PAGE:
Salaried doctors are less engaged in the health reform debate

The Disease Management Care Blog would like to introduce you to two alternate realities.

In the first reality, physicians own the bricks and the equipment that make up their clinics. They hire and fire their office staff members. They don’t mind fee-for-service payment systems, because the harder they work, the greater the reward.

“Pay-for-performance” generally results in greater practice income because they’re already doing a good job unless it’s Medicare. They like their patients and their patients like them. They like being in control of their own destiny.

They’re anxious about health reform. They’re paying attention.

In a JAMA commentary about an alternate reality written by the former New England Journal Editor-in-Chief Arnold Relman, physicians refer to themselves as “providers.” They’ve been told about the strategies underlying their employer’s capital allocations thanks to emails and evening staff meetings. Their input on human resource issues is generally not expected or necessary. They’re paid a market-based salary and are expected to generate market-based patent care revenue. The details of pay-for-performance have been negotiated for them by their administrators with the insurer’s administrators, unless it’s Medicare. Patients populate their appointment slots. They don’t mind not being in control of their destiny, just so long as they can get home by 5:30.

They’re clueless about health reform. They’re not paying attention.

In its travels, the DMCB has found that docs who are in physician-owned settings, thanks to their sweat equity, are far more likely to be engaged in health reform. That passion is one reason why the American Medical Association remains such a potent political force. The assumptions by Dr. Relman that salaried/employed doctors will make hospitals virtuous, attain consumer loyalty, exude professionalism, control costs, increase quality, manage global contracting and bypass partisan gridlock is silly for a single reason: with some notable exceptions, docs who go into salaried positions are, on average, less interested in the issues driving health reform and the business of medicine. Not having to worry about it is why they’ve agreed to be salaried and employed in the first place.

That’s the real reality.

Jaan Sidorov is an internal medicine physician who blogs at the Disease Management Care Blog.

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  • soloFP

    Once the salaried doc has made the base salary, which usually is around the national average salary, there usually is low incentive to make more than that. The overhead to the doctor is higher in a salaried practice, as hospitals-owned practices come in with practice managers, general administrators, and increased staffing requirements. Where the money is gained is that the primary care docs in a multispecialty group order excessive studies and procedures through the specialists and hospital that backs them. To avoid Stark difficulties in my area, the employed docs maintain privileges only at the hospital that pays the salary. As a side note and as a private doc, I make around twice what my primary care colleagues make as employed docs with a much lower overhead and the ability to pick and choose which patients I wish to see.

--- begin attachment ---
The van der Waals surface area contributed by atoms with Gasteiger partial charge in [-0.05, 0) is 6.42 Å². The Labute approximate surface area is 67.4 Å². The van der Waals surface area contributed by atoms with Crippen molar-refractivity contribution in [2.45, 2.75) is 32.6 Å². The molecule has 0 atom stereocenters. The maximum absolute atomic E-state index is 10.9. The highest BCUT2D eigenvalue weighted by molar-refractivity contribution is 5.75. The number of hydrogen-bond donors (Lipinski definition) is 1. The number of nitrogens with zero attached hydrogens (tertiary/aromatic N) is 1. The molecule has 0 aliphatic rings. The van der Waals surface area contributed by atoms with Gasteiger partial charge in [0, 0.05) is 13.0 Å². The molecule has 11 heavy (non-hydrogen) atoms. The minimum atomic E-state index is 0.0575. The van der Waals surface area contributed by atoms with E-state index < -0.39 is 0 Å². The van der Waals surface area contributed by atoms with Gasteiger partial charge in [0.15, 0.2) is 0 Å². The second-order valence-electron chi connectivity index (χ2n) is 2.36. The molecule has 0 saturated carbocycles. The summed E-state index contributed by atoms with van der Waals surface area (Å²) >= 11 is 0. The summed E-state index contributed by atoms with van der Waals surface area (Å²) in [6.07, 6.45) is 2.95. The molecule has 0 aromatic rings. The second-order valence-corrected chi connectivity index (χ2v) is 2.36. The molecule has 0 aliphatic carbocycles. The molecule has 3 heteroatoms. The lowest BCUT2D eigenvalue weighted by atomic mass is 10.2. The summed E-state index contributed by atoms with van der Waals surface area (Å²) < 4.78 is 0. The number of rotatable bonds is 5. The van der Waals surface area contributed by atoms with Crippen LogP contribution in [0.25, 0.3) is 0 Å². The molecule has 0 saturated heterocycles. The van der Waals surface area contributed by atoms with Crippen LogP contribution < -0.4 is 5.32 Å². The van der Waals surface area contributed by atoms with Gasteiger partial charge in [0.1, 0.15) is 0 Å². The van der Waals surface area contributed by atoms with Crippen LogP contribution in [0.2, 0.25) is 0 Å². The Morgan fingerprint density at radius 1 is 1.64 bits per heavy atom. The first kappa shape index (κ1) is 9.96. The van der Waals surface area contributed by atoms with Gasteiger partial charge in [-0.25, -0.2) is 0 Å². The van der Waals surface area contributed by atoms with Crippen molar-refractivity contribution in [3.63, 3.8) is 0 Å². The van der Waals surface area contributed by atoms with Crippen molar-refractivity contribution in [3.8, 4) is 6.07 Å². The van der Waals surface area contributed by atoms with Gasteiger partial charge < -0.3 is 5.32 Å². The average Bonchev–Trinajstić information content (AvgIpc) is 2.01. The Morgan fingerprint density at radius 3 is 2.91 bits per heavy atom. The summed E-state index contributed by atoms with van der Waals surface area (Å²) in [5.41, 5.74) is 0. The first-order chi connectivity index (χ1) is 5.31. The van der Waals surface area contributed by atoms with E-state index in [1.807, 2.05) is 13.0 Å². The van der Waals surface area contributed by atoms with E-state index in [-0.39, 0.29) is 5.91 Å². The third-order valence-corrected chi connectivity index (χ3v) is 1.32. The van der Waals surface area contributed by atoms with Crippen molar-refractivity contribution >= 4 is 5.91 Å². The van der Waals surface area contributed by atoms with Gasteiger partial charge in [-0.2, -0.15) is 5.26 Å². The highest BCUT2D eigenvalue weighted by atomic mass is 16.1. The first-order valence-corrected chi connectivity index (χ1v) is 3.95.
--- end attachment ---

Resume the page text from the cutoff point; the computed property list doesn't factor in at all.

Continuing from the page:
• Winslow Murdoch

    I am on the board of our local county medical society.
    There are twelve of us altogether. Only one is an employed physician, and it seems primarily because the current president and his wife, also a doctor in independent practice, are close friends.

    At grand rounds at our local hospitals, I haven’t seen any employed outpatient primary care doctors in almost a decade.

    In our five hospital primary care working group, we meet one evening every other month. Our collective goal is to improve hospital system to community primary care doctor and patient
    needs, there are generally only 12 regulars out of hundreds invited to every meeting. All, but one is an independant physician. He happens to be (of the two primary care residencies in the system, IM & FP) a Family Practice residency director who has an office at the facility where we meet.
    Decades of stress, wear and tear and failing to achieve any meaningful change has forced many local doctors to give up essentially, and enter into employment models. I would estimate that 60- 70% of primary care doctors locally are either employed by the hospital or a very large physician group that uses an employment model. Almost none of any new doctor hires come in the non employed sector, and the average age in our primary care department is mid 50s. (that’s me!)